We talked on the blog a while ago about the way water enters your home and how it leaves. Continuing this occasional series, let’s take a look at what happens to the water while it is in your home – starting with the hot water system.
There are two types of hot water supply.
All the hot taps may be supplied from a hot water storage cylinder that is fed from the cold water cistern and heated by a boiler or immersion heater.
Alternatively, hot taps may be supplied from a gas water heater or a cistern type electric heater connected to the rising main. This is normally used when all the water is supplied directly from the rising main.
Water heating circuit
In a typical modern house with a central heating boiler there are two types of hot water circuit through the hot water tank – the primary circuit that heats the water and the secondary circuit that takes it to the hot water taps and radiators.
The hot water heating circuit is supplied by a small feed and expansion cistern (usually situated in the roof space) that is supplied via the rising main. A feed pipe goes from the expansion cistern to the hot water cylinder and then to the boiler. When the boiler is heated the water in it expands as it gets hotter and becomes lighter than the cold water entering the boiler. The hot water therefore rises out of the boiler along another pipe known as the flow pipe. A branch of the flow pipe enters the boiler. The rest of the pipe is left open ended over the expansion cistern to allow air bubbles to escape.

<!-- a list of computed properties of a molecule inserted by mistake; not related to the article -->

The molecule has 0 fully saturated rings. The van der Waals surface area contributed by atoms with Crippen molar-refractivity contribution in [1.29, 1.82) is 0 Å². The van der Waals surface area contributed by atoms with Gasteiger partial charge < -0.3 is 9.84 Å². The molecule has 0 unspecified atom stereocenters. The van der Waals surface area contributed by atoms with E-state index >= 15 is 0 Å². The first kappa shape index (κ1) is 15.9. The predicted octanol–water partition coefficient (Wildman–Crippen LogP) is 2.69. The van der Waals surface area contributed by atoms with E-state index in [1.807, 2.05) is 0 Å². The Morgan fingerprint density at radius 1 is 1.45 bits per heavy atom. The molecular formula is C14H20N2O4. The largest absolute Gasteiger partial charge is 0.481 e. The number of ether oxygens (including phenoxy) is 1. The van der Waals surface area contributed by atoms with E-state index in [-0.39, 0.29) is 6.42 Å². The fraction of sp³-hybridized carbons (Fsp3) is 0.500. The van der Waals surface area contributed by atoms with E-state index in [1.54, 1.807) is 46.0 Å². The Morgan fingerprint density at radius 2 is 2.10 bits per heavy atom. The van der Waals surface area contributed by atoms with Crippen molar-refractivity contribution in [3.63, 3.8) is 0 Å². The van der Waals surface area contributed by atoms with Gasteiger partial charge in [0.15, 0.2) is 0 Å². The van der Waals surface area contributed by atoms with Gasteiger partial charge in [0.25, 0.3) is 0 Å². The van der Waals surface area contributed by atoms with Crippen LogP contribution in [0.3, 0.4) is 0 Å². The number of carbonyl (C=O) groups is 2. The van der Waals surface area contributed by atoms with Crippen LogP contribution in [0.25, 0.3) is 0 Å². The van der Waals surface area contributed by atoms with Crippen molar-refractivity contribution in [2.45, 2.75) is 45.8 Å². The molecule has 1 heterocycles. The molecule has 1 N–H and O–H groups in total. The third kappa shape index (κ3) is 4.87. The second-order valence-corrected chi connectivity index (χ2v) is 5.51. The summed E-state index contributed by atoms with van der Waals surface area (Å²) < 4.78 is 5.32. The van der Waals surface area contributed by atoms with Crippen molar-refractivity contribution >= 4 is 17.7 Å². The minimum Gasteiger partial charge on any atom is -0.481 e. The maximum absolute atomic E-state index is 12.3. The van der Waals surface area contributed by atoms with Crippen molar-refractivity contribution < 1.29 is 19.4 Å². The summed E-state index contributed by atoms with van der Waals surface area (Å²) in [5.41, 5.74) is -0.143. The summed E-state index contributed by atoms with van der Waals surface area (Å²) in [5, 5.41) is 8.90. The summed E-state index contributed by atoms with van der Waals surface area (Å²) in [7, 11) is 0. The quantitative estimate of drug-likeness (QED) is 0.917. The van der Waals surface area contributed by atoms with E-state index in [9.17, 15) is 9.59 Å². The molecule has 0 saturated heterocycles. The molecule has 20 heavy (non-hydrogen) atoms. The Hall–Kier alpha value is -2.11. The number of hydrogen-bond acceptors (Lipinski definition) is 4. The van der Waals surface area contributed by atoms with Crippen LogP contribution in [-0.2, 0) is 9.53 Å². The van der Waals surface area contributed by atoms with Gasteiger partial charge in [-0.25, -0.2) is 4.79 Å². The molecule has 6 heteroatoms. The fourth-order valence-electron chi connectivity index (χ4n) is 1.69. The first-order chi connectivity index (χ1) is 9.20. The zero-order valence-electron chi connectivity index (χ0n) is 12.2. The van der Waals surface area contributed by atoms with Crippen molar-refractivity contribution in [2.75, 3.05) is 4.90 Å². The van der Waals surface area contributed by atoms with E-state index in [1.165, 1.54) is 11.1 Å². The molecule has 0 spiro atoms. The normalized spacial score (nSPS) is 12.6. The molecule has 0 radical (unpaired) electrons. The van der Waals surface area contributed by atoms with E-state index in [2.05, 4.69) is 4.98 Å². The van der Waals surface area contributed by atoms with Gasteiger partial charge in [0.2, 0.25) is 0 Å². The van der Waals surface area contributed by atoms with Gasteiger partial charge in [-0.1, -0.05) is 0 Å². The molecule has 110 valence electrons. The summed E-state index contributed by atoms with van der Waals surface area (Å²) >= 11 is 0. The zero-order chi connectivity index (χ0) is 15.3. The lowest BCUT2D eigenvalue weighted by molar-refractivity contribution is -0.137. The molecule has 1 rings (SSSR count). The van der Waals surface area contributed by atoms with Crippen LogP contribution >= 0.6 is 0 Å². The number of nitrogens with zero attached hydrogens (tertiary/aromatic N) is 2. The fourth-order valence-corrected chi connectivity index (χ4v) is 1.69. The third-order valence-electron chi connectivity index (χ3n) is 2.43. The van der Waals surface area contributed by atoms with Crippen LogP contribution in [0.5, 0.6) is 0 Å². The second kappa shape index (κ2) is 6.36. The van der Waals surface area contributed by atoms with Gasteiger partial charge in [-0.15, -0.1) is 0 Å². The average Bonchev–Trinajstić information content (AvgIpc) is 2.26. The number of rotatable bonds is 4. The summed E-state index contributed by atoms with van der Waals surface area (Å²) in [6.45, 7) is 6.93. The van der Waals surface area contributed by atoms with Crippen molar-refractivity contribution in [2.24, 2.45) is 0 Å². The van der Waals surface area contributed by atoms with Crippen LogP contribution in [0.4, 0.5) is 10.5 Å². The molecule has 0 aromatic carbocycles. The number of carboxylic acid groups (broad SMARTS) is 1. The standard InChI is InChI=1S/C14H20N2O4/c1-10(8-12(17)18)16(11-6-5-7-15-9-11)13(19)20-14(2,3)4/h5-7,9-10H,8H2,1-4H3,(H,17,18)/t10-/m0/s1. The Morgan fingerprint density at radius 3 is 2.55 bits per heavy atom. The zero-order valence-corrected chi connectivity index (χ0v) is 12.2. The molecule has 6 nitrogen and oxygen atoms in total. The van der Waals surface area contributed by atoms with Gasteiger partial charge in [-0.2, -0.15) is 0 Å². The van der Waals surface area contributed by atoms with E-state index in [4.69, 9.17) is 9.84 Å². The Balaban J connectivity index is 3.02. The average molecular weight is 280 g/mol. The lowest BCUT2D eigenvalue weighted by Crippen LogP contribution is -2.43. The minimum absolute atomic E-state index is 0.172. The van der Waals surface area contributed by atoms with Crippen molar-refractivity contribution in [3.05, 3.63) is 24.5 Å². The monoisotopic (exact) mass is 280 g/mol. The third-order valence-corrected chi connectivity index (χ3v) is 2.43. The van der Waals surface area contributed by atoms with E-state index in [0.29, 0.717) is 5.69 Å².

The part of the flow pipe that enters the boiler does not discharge water. It continues through the boiler as a sealed coil which imparts heat to the cold water stored in the cylinder.
By the time this water has been through the cylinder it has cooled. It joins the cold water feed from the expansion cistern and is returned to the boiler where the heating cycle begins again. Hot water is constantly circulated while the boiler is heated.
Sounds complicated? Not really. But if you have a problem with your hot water supply it is best to call Drain Doctor rather than try DIY repairs – especially if they involve doing anything with gas or electric heating systems.